Iraq embassy protests: US troops fire tear gas at Iran-backed demonstrators

US troops on Wednesday fired tear gas and rubber bullets at hundreds of pro-Iranian militia members who hurled rocks at the US Embassy as a tense standoff in Baghdad entered its second day.

Scores of demonstrators camped outside the embassy overnight after they stormed the heavily fortified Green Zone on Tuesday, chanting “Death to America,” lighting fires at security posts, spraying graffiti on walls and trying to bust through sealed entrances.

US Marines fired tear gas into the crowds that returned on Wednesday and set fire to the roof of a reception area.

At one point, Iraqi soldiers and counterterrorism forces positioned themselves between the militia members and the compound.

The unrest erupted after US jet fighters attacked five bases in Iraq and Syria belonging to the Iranian-backed Kataib Hezbollah over the weekend, killing 25 fighters and wounding dozens more.

The US strike was in retaliation for a rocket attack on an Iraq base by the group that killed an American contractor and wounded four US service members.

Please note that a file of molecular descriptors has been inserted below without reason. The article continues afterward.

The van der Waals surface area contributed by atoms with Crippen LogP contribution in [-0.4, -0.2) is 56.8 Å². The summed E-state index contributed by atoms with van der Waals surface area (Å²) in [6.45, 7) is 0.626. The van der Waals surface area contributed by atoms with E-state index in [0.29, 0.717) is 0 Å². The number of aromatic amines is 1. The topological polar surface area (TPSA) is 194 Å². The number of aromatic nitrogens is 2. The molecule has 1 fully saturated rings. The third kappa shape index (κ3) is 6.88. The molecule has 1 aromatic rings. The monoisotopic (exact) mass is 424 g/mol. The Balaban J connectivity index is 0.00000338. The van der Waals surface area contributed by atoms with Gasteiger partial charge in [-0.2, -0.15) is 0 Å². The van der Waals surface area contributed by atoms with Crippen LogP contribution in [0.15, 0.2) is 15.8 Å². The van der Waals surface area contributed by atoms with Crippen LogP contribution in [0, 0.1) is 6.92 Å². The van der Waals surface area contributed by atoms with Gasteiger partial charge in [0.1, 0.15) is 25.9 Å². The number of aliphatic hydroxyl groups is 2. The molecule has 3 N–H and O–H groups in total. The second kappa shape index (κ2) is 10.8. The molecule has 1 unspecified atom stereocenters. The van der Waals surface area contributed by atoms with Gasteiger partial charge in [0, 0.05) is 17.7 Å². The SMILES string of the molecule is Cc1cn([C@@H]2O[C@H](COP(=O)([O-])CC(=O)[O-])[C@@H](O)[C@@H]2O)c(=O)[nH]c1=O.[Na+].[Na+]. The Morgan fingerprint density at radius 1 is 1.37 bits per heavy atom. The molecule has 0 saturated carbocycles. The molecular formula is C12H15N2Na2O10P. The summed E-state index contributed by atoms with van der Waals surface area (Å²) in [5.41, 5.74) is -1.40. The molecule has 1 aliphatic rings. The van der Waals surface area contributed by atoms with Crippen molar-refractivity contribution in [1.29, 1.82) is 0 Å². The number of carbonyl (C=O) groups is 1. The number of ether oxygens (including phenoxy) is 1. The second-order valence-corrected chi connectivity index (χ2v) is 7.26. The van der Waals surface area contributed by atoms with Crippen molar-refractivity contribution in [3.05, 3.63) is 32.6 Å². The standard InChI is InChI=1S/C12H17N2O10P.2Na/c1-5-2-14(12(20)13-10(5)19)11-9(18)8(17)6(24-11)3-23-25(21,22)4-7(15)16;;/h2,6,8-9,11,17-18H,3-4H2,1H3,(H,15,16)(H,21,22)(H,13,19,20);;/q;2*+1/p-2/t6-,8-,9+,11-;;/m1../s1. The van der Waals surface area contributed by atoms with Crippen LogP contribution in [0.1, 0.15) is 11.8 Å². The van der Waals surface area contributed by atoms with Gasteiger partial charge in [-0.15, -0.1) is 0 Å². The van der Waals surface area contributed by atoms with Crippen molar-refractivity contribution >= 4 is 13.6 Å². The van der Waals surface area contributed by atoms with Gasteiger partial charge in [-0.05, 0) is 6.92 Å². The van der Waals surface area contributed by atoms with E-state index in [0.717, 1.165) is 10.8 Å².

President Trump was asked about the escalating situation in Iraq and whether the US was planning on going to war with Iran.

“I don’t think that would be a good idea for Iran. It wouldn’t last very long. Do I want to? No. I want to have peace. I like peace. And Iran should want peace more than anybody. So I don’t see that happening. No, I don’t think Iran would want that to happen. It would go very quickly,” Trump told reporters before a New Year’s Eve celebration at his Mar-a-Lago resort in Florida.

The Popular Mobilization Forces, an umbrella group of mainly Shiite-aligned militias, including Kataib Hezbollah, called on its supporters to move away from the compound after the Iraqi government said their “message has been heard.”

Mohammed Mohieh, a spokesman for Kataib Hezbollah, said the group’s members would not budge until the US ambassador is removed and US troops leave Iraq.

Defense Secretary Mark Esper said the US would deploy about 750 troops to the Middle East in response to the storming of the embassy.

“This deployment is an appropriate and precautionary action taken in response to increased threat levels against US personnel and facilities, such as we witnessed in Baghdad today,” Esper said in a statement. “The United States will protect our people and interests anywhere they are found around the world.”

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